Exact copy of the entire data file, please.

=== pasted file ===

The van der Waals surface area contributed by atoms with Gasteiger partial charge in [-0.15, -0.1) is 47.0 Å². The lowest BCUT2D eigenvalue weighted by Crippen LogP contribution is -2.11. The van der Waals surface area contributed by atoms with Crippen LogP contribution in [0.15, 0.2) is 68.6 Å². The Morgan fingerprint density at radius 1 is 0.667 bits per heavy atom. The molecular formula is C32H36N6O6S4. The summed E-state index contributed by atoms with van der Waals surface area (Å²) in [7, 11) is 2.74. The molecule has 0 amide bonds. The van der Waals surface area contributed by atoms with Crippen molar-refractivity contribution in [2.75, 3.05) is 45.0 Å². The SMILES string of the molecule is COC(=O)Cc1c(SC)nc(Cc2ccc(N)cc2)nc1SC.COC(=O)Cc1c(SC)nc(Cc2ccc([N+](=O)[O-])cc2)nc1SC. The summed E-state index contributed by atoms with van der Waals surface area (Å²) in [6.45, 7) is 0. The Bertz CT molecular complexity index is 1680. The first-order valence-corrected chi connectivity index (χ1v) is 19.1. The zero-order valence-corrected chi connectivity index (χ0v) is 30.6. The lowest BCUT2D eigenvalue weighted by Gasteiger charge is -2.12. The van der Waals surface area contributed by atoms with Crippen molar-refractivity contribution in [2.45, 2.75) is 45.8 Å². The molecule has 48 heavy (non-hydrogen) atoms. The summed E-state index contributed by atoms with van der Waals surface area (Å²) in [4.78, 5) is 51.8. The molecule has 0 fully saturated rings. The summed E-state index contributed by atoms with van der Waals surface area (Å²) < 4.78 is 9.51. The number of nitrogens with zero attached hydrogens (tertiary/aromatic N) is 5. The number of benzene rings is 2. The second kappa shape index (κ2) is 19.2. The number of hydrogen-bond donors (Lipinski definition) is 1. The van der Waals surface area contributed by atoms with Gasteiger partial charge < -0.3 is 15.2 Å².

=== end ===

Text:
The van der Waals surface area contributed by atoms with Gasteiger partial charge in [-0.15, -0.1) is 47.0 Å². The lowest BCUT2D eigenvalue weighted by Crippen LogP contribution is -2.11. The van der Waals surface area contributed by atoms with Crippen LogP contribution in [0.15, 0.2) is 68.6 Å². The Morgan fingerprint density at radius 1 is 0.667 bits per heavy atom. The molecular formula is C32H36N6O6S4. The summed E-state index contributed by atoms with van der Waals surface area (Å²) in [7, 11) is 2.74. The molecule has 0 amide bonds. The van der Waals surface area contributed by atoms with Crippen molar-refractivity contribution in [2.75, 3.05) is 45.0 Å². The SMILES string of the molecule is COC(=O)Cc1c(SC)nc(Cc2ccc(N)cc2)nc1SC.COC(=O)Cc1c(SC)nc(Cc2ccc([N+](=O)[O-])cc2)nc1SC. The summed E-state index contributed by atoms with van der Waals surface area (Å²) in [6.45, 7) is 0. The Bertz CT molecular complexity index is 1680. The first-order valence-corrected chi connectivity index (χ1v) is 19.1. The zero-order valence-corrected chi connectivity index (χ0v) is 30.6. The lowest BCUT2D eigenvalue weighted by Gasteiger charge is -2.12. The van der Waals surface area contributed by atoms with Crippen molar-refractivity contribution in [2.45, 2.75) is 45.8 Å². The molecule has 48 heavy (non-hydrogen) atoms. The summed E-state index contributed by atoms with van der Waals surface area (Å²) in [4.78, 5) is 51.8. The molecule has 0 fully saturated rings. The summed E-state index contributed by atoms with van der Waals surface area (Å²) < 4.78 is 9.51. The number of nitrogens with zero attached hydrogens (tertiary/aromatic N) is 5. The number of benzene rings is 2. The second kappa shape index (κ2) is 19.2. The number of hydrogen-bond donors (Lipinski definition) is 1. The van der Waals surface area contributed by atoms with Gasteiger partial charge < -0.3 is 15.2 Å².